Wednesday, February 13, 2013

Hiding in the shadow

On February 8th at his Public Speakers Blog Steve Siebold posted a four-minute video about The Single Most Important Speaking Secret, which he said is energy. I agree, but when I saw it, I just burst out laughing and shouted: “Aziz, light!”

While the background is bright and clear, his face sometimes goes into shadows and looks murky. That unintended visual style is like film noir. What went wrong, and how could it be fixed?

The exposure meter on a still or video camera senses what is going on near the center of the image. If the image is uniformly lit, then that reading is representative and everything goes well. In Mr. Siebold’s video the sky likely was much brighter than his face. The camera was fooled by that bright light, so it underexposed his face. Zooming in more so his body covered the metered area would have improved things. Positioning the camera higher and aiming it down so it didn’t see as much sky also would have helped.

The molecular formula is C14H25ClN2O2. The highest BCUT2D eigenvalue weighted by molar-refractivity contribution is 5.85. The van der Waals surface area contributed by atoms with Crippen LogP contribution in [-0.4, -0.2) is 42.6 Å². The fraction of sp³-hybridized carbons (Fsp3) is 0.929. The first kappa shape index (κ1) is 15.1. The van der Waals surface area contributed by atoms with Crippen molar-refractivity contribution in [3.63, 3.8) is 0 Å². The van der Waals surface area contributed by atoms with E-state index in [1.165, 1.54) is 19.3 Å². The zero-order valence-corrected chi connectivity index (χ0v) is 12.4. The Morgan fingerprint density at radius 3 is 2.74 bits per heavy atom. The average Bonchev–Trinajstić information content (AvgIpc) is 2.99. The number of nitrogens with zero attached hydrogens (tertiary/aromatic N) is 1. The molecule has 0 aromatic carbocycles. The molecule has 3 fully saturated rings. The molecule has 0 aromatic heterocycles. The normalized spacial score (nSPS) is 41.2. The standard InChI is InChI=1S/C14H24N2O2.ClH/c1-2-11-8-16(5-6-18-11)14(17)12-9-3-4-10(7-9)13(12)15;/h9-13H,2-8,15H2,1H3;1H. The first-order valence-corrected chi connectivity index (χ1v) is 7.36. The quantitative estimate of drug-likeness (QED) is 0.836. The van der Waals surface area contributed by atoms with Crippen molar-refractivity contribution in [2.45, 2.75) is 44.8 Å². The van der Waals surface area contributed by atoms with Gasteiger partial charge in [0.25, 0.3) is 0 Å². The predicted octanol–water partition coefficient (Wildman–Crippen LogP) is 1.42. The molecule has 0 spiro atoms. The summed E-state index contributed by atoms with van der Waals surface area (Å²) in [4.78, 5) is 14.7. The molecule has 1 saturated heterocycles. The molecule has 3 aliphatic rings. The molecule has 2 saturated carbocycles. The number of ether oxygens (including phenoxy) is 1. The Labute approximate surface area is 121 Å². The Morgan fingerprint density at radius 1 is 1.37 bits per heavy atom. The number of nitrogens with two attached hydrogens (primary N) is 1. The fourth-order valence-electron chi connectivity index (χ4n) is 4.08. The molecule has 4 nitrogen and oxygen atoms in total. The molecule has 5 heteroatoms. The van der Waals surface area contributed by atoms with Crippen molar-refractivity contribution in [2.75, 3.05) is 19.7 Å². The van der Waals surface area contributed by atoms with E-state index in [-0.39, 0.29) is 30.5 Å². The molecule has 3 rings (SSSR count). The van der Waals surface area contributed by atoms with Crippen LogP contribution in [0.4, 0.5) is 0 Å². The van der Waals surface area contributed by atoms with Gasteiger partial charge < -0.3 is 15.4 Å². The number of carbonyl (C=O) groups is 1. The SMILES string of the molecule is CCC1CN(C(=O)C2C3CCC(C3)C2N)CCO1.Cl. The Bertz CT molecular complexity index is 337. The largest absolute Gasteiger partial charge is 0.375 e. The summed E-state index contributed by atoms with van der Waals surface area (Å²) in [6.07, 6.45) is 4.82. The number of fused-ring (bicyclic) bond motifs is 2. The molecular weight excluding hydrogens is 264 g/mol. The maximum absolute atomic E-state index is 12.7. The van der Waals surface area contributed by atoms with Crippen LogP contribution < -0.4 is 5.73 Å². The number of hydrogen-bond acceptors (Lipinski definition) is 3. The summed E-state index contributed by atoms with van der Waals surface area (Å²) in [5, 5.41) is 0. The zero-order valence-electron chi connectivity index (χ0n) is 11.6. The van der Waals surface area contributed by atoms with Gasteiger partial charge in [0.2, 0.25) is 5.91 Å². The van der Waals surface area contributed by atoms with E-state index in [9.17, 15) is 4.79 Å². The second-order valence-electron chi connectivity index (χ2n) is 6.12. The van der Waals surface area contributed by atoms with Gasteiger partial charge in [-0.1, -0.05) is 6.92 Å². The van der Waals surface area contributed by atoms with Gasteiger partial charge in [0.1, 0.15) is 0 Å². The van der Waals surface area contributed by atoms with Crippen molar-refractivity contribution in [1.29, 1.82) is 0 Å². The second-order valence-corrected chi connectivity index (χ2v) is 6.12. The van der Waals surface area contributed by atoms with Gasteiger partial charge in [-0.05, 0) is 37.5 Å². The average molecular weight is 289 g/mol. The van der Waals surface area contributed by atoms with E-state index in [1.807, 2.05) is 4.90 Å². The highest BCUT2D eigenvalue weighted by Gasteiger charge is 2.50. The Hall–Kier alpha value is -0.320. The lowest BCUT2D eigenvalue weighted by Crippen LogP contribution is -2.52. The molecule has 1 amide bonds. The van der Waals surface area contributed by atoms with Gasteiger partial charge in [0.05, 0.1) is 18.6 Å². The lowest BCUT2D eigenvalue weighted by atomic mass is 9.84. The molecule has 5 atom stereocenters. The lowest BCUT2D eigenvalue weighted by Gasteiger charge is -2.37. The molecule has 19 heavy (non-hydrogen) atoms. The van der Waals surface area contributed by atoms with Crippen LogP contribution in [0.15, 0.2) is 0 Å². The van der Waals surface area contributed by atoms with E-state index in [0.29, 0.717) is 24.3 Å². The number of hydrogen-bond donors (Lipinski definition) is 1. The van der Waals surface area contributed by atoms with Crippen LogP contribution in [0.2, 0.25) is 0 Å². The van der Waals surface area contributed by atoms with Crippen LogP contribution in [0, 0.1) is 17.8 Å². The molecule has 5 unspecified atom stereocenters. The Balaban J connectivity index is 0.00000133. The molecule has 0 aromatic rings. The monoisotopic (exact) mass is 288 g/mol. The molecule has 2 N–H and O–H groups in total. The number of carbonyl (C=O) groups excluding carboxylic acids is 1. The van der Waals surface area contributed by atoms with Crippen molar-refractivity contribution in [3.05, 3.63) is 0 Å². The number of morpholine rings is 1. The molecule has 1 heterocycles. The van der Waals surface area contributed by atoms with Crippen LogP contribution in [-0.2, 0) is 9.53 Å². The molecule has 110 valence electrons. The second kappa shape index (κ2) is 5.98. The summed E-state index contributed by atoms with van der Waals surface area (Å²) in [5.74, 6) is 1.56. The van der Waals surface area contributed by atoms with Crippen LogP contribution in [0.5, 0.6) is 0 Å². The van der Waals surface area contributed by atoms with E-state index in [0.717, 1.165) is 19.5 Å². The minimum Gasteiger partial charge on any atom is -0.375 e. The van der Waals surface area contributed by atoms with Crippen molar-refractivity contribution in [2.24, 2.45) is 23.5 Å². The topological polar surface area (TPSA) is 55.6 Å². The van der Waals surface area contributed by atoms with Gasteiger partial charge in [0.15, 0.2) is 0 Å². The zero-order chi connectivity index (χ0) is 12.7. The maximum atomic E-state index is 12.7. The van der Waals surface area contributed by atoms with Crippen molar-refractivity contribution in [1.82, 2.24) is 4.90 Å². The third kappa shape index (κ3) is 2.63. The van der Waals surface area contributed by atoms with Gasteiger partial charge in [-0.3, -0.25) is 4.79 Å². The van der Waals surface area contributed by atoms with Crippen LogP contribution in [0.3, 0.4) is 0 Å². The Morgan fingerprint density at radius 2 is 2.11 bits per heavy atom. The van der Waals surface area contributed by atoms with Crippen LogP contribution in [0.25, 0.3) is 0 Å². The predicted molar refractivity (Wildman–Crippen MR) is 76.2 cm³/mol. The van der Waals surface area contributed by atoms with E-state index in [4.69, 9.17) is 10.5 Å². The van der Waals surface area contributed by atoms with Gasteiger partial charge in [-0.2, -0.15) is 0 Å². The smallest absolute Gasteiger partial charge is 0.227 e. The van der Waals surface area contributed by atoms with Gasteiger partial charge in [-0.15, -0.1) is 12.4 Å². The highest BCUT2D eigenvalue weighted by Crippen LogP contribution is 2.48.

The exposure meter also assumes that the image area reflects 18% of the light falling on it, which  is about right for skin. But when you try to image a long skinny object, like a ski sitting on a background of snow, or a sword on black velvet, you need to rethink the exposure because an average will be wrong.    

As one commenter on the video noted, it looked like the sun was behind Mr. Siebold, so a reflector placed behind the camera could have been used to light up his face.

A scene in a film from 1997, The Fifth Element, has Professor Pacoli trying to decipher a message carved on the interior wall of an Egyptian temple. A small boy named Aziz is holding the top edge of a large rectangular brass tray angled to reflect sunlight onto the wall for him. Aziz is tired and keeps nodding off, so the professor repeatedly calls: “Aziz, light!” and the phrase found its way into the Urban Dictionary.         

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